The information within a clinical note is not solely contained within fixed highly structured fields we normally associate with a database – such as name, address, phone number, etc. The description of the chronic problems, current medications, plan, HPI, and the specific Past Medical History, Review of Systems, Vitals, Labs, Social/Family History, Assessment, and plan are often expressed in free text narratives that require a skilled clinician or abstractor to interpret. This facet of clinical documentation makes up the “black art” of deciphering the active diagnosis against which to match a patient’s condition or status.  

The description, storage and classification of patient information are a fundamental component of the clinical documentation process. Patient information must be gathered from multiple sources (the patient interview, the medical history, admission report and radiology reports) and be placed in a normalized or “canonical” format so that a match against meaningful use criteria and passed into an EMR. 

Natural language Processing is a multi-step process, starting with the lexical analysis of free text into its grammatical components: nouns, verbs, adjectives, etc. and its syntactic architecture of phrases, sentences, tables etc. In order to move beyond the specific language based elements of vocabulary, grammar and syntax one needs to “understand” meaning. Meaning is expressed in terms of concepts and relationships.

In order to extract meaning from “free text” one needs to associate subjects, verbs and objects with previously defined concepts. For example, “amoxicillin is an antibiotic” and by storing this concept of “what amoxicillin is” in a computer one can “interpret” the text containing these words (amoxicillin, antibiotic…). The most common relationship is an “is a” relationship, that is pharyngitis “is a” disease, tamoxifen “is a” estrogen antagonist and so on. Similarly one can build a list of diseases such adenosarcoma, small cell carcinoma, etc. or a hierarchy or taxonomy of diseases.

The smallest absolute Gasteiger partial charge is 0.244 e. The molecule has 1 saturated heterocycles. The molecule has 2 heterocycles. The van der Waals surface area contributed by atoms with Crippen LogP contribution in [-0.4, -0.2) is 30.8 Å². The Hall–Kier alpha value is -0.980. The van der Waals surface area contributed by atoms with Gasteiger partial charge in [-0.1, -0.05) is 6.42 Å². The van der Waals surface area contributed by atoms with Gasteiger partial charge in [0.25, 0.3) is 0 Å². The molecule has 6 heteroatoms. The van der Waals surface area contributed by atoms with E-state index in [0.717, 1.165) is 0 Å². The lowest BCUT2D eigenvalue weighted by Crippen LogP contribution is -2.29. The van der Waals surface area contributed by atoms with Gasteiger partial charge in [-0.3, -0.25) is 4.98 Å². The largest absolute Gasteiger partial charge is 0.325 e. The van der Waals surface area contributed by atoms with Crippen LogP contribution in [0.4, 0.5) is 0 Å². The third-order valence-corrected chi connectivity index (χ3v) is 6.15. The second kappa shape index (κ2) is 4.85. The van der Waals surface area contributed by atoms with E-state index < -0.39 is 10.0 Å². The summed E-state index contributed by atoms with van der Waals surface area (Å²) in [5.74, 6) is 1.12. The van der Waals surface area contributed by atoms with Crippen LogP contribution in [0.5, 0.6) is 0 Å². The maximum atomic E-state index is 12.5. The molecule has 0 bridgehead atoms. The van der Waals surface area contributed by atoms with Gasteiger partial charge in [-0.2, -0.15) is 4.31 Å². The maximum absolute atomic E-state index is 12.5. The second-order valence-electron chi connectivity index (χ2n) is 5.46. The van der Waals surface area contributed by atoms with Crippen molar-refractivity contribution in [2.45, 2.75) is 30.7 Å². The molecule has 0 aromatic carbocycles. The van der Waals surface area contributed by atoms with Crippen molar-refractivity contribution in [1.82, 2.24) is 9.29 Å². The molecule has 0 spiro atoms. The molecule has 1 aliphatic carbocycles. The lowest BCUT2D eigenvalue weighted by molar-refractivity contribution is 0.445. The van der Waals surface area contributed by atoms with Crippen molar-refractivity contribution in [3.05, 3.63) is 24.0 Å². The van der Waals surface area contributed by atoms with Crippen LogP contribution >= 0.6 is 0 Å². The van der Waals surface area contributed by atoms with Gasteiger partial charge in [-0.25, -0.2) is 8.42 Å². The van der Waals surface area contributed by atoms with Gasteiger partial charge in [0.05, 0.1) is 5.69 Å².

By parsing, the text for words in the taxonomy the computer can deduce that the word is a disease and then by utilizing the syntax, decide if a relationship exists. By classifying the word as either the subject or object of a phrase, the computer can extract a concept. Finally, by adding synonyms to the taxonomy the computer can greatly enhance its extraction of meaning from free text because it understands more words that are similar to those for which it “knows” a concept.
Once all the Clinically Relevant data has been normalized and tagged it is housed in a Common Application Framework the process of interpreting and analyzing the data it contains can begin.  Once encoded, the information is easily available and accessible for further clinical processes like billing, reimbursement, quality assurance analytics, Pharmacovigilance, Clinical trial identification, registry population, Adverse Event Identification, suspicious findings, and data mining.  The whole process takes place with little or no change to existing workflows supporting front end data capture, near real time decision support and retrospective analysis.   One of the expected results of the PCAST report.
Semantic Search